A unionization plan for terrorists

A surefire way to keep Washington safe. State law prohibits workers from blowing themselves up.
A surefire way to keep Washington safe. State law prohibits workers from blowing themselves up.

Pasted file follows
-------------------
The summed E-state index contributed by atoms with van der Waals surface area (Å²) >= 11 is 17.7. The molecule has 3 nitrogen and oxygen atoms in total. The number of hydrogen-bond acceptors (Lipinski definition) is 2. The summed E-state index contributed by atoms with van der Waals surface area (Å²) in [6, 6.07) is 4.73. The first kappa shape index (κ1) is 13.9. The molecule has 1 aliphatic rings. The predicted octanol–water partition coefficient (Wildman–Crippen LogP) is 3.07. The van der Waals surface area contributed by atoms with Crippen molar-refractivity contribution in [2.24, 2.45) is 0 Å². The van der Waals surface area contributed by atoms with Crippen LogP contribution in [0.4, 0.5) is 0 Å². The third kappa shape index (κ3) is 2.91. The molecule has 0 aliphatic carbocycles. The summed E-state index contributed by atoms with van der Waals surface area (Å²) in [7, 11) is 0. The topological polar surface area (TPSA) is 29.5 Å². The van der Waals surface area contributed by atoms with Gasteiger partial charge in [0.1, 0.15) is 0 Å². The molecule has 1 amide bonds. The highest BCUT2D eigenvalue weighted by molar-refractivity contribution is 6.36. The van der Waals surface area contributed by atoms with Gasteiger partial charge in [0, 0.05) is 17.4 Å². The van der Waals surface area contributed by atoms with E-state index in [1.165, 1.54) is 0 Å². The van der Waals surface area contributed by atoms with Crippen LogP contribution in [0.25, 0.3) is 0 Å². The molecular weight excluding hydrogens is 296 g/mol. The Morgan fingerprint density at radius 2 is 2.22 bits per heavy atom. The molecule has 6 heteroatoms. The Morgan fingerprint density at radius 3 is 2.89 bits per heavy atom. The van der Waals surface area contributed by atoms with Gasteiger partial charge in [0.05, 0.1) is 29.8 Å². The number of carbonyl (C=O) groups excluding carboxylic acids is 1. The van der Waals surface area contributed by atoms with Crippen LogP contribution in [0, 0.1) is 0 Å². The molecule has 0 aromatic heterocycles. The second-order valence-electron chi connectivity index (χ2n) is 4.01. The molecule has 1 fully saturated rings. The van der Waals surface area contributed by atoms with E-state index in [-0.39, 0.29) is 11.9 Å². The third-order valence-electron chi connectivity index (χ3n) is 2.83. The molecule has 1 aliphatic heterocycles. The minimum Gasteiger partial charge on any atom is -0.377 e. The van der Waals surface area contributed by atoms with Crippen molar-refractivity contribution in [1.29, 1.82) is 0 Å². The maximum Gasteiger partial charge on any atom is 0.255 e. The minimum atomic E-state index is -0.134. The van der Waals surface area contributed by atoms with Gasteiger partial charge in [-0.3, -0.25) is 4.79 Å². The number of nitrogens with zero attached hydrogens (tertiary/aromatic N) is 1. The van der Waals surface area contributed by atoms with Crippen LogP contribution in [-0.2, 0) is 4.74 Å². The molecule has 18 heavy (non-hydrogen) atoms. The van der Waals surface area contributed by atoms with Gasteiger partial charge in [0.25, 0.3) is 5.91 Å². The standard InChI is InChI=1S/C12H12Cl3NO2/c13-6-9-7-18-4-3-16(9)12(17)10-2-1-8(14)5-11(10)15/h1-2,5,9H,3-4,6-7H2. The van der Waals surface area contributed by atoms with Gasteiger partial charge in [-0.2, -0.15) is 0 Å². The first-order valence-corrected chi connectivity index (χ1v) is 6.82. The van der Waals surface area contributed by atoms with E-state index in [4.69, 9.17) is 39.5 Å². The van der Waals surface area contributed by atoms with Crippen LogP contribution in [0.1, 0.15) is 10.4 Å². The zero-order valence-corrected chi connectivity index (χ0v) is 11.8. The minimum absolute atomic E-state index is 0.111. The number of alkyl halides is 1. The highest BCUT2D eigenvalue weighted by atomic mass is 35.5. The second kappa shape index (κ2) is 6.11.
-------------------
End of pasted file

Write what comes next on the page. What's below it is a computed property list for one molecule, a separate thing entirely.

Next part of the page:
Gov. Christine Gregoire today unveiled her program for fighting terrorism within the state of Washington. The centerpiece is extending civil service protection and collective bargaining rights to all terrorists. "This will make Al Qaeda as ineffective as the Department of Licensing, the Legislative Evaluation and Accountability Program (LEAP), and the state Barley Commission," she promised. Gregoire expects few Al Qaeda operatives to show up for work once they receive unlimited personal leave. "They'll discover another ailing grandmother every second day," she predicted. Speaker of the House Frank Chopp, D-Seattle, added that the terrorists who do report for work would be hopeless incompetents, since "union seniority and civil service exams will weed out the motivated and the talented." Democrats expect their anti-terrorism plan will enable them to capture an electoral issue thus far owned by Republicans. "Republicans have spent billions, but Osama is still plotting terrorist attacks," Gregoire maintained. "Under our plan, Osama would still be at large, but totally bogged down with union grievances." Chopp argued that collective bargaining will devastate terrorism's finances. "If longshoremen can extort $150,000 a year. Think what real terrorists can exact." Chopp expects financially weak organizations such as Harakat ul-Mujahidin and Islamic Jihad will not have the financial resources to operate within Washington. Privately, Democrats were jubilant about offering an anti-terrorism program that could be embraced by the party's liberal wing. Seattle City Council members hope that this program will create jobs for gays, minorities, and women in terrorist organizations. The City Council had frequently criticized the Al-Aqsa Martyrs' Brigade for the scarcity of Hispanic lesbians in senior management positions. The Democrats' traditional allies in organized labor enthusiastically endorsed the plan. Declared Washington State Labor Council AFL-CIO President Rick Bender: "National security depends on labor collecting more unions dues. We can sleep securely once Hezbollah has agreed to dues check-off." Bender insists unionization will cripple terrorist organizations. "We'll do to Hamas and Abu Nidal what we did to the railroads, the steel industry, and the public schools," he promised. "In six months, rank and file terrorists will stop being anti-American and start being anti-work." Bender thinks restrictive union work rules will be highly effective in hobbling terrorism. "It's hard to set off IEDs when you're taking half-hour breaks every 15 minutes." Gregoire agreed that unionization will retard suicide bombing. "Assignment to a suicidal mission is clearly grieveable," she said. "The terrorist employee can invoke grievance, mediation, and arbitration, and if he or she loses, seek relief either through the Civil Service Commission or state or federal courts." "Civil service rules could end suicide bombing entirely," Gregoire explained. "It is a workplace safety issue. State regulations do not allow employees to blow themselves up."


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